Behind this, however, lies a longer chain of causation that implicates us all. Where did the credit crunch come from?* The sub-prime housing market. Mortgage lenders in western economies had overextended credit to households that had no hope of repaying from their incomes. What provided the impetus to excess housing credit? Well meaning government policies that had responded to rising inequality by promoting and subsidizing "affordable" housing (actually the opposite). Bankers and mortgage lenders colluded actively with this, of course. So I'm not particularly delighted that part of the British government's strategy for economic revival is new help for homebuyers. Haven't we been here before?

Then, why did the housing crash ripple so devastatingly through the economy? Because the same governments had already given up their room for fiscal manoeuvre by bloating their public sector wage bills and unfunded pension promises. (Promises to whom? Oh! Teachers, policemen, ambulance staff, nurses, midwives, doctors and firemen.)

So, Mr or Mrs Public Sector Worker: No, I don't let you off the hook. In fact, no one should feel free of responsibility. I might blame the last Labour government, but somebody must have voted them in. (It might have been me.)

Not everyone will agree with this diagnosis. In the real world, causal chains are long and complex. For the same reason, they are also generally uncertain. That is enough reason for disagreement, before we get around to ignorance, bias, and vested interests! The one claim I make confidently, however, is that one-step causation is rarely enough.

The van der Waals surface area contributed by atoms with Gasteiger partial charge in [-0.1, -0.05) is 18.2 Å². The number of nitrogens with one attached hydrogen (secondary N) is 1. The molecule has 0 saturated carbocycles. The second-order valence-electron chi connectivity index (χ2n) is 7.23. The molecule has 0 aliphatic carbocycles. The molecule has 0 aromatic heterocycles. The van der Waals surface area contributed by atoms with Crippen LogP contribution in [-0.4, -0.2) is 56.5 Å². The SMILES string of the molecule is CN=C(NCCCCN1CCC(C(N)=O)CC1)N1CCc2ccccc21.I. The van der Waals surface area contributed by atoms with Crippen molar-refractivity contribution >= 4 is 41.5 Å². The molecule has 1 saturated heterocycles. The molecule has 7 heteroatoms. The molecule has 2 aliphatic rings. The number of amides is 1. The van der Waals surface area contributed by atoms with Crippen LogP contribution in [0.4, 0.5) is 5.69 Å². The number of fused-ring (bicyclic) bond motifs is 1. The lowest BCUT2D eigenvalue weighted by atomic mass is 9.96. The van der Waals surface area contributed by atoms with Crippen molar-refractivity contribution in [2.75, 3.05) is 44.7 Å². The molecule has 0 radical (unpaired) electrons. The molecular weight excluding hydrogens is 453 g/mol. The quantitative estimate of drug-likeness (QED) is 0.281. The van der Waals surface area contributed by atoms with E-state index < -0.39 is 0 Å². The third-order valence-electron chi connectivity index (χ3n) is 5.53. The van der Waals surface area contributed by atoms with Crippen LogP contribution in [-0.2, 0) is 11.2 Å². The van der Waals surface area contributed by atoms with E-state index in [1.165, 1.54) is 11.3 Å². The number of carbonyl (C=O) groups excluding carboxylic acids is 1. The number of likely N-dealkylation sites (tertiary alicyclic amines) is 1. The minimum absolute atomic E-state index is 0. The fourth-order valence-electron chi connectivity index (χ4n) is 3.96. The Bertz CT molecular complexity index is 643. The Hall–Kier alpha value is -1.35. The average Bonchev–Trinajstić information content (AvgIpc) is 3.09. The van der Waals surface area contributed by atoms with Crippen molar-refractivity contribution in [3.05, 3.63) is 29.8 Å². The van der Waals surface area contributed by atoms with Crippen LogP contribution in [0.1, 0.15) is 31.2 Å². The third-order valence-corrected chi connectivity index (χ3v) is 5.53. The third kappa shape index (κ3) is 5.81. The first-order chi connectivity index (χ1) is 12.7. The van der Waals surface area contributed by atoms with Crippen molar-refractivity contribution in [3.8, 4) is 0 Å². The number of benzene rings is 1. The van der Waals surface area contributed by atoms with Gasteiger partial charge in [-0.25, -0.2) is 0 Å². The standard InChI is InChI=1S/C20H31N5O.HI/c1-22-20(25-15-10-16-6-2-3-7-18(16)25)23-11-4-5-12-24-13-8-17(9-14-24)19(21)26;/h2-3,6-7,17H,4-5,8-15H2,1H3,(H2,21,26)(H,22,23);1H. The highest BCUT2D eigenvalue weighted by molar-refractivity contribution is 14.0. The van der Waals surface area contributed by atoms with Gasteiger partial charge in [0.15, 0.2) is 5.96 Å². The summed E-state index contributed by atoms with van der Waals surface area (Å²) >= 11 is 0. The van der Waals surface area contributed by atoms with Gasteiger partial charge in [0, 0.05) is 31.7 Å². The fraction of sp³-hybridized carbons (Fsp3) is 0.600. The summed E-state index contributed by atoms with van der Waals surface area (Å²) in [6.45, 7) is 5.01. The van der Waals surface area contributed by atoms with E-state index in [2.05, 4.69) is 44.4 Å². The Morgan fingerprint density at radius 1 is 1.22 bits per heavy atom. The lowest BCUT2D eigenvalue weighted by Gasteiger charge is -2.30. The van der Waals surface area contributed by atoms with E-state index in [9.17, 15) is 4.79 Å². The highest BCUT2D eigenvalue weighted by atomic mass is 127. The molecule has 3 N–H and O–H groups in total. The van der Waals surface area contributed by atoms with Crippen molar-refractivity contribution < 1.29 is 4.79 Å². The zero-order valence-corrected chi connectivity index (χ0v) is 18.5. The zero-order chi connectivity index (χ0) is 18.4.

* To anyone who wants to read more, I recommend any of the following. There's an American tilt in my list; I don't think our own investigators have done a good job yet (but more recommendations are welcome).

  • Gretchen Morgenson and Joshua Rosner, Reckless Endangerment: How Outsized Ambition, Greed, and Corruption Led to Economic Armageddon (Time Books, 2011).
  • Raghuram Rajan, Fault Lines: How Hidden Fractures Still Threaten the World Economy (Princeton University Press, 2010)
  • John B. Taylor, Getting Off Track: How Government Actions and Interventions Caused, Prolonged and Worsened the Financial Crisis (Hoover Press, 2009).

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  1. John Dale

    > Then, why did the housing crash ripple so devastatingly through
    > the economy? Because the same governments had already given
    > up their room for fiscal manoeuvre by bloating their public sector
    > wage bills and unfunded pension promises.

    Hm. For a blog post about how causal chains are long and complex, this seems to put the blame suspiciously neatly where you want it to make your point! I’m nobody’s expert, but it seems implausible to me that our financial difficulties can be attributed in any significant measure to public sector wage and pension bills.

    30 Nov 2011, 13:05

  2. Mark Harrison